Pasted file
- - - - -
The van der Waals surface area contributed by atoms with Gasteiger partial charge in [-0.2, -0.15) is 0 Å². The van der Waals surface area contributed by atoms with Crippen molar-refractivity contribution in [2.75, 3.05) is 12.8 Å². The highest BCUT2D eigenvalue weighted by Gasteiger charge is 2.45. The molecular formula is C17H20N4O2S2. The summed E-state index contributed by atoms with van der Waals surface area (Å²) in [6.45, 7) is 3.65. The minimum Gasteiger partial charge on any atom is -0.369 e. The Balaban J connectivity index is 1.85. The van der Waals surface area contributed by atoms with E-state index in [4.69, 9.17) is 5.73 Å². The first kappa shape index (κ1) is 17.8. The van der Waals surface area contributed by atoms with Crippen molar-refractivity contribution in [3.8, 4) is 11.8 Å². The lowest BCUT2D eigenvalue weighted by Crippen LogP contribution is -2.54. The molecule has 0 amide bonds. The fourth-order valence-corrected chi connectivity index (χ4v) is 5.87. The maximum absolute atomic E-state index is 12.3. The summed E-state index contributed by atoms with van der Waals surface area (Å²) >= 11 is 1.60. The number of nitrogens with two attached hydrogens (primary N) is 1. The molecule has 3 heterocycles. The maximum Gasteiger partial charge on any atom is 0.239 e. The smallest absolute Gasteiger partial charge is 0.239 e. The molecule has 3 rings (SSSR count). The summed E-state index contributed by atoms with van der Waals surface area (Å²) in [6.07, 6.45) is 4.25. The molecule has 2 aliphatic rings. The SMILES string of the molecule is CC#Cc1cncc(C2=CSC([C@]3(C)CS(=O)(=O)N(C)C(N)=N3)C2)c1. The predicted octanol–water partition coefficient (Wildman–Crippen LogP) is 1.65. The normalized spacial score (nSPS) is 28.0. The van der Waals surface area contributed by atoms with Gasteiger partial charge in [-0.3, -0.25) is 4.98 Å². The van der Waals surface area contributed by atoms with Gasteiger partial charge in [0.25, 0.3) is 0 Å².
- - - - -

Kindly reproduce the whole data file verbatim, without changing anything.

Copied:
The van der Waals surface area contributed by atoms with Gasteiger partial charge in [-0.2, -0.15) is 0 Å². The van der Waals surface area contributed by atoms with Crippen molar-refractivity contribution in [2.75, 3.05) is 12.8 Å². The highest BCUT2D eigenvalue weighted by Gasteiger charge is 2.45. The molecular formula is C17H20N4O2S2. The summed E-state index contributed by atoms with van der Waals surface area (Å²) in [6.45, 7) is 3.65. The minimum Gasteiger partial charge on any atom is -0.369 e. The Balaban J connectivity index is 1.85. The van der Waals surface area contributed by atoms with E-state index in [4.69, 9.17) is 5.73 Å². The first kappa shape index (κ1) is 17.8. The van der Waals surface area contributed by atoms with Crippen molar-refractivity contribution in [3.8, 4) is 11.8 Å². The lowest BCUT2D eigenvalue weighted by Crippen LogP contribution is -2.54. The molecule has 0 amide bonds. The fourth-order valence-corrected chi connectivity index (χ4v) is 5.87. The maximum absolute atomic E-state index is 12.3. The summed E-state index contributed by atoms with van der Waals surface area (Å²) >= 11 is 1.60. The number of nitrogens with two attached hydrogens (primary N) is 1. The molecule has 3 heterocycles. The maximum Gasteiger partial charge on any atom is 0.239 e. The smallest absolute Gasteiger partial charge is 0.239 e. The molecule has 3 rings (SSSR count). The summed E-state index contributed by atoms with van der Waals surface area (Å²) in [6.07, 6.45) is 4.25. The molecule has 2 aliphatic rings. The SMILES string of the molecule is CC#Cc1cncc(C2=CSC([C@]3(C)CS(=O)(=O)N(C)C(N)=N3)C2)c1. The predicted octanol–water partition coefficient (Wildman–Crippen LogP) is 1.65. The normalized spacial score (nSPS) is 28.0. The van der Waals surface area contributed by atoms with Gasteiger partial charge in [-0.3, -0.25) is 4.98 Å². The van der Waals surface area contributed by atoms with Gasteiger partial charge in [0.25, 0.3) is 0 Å².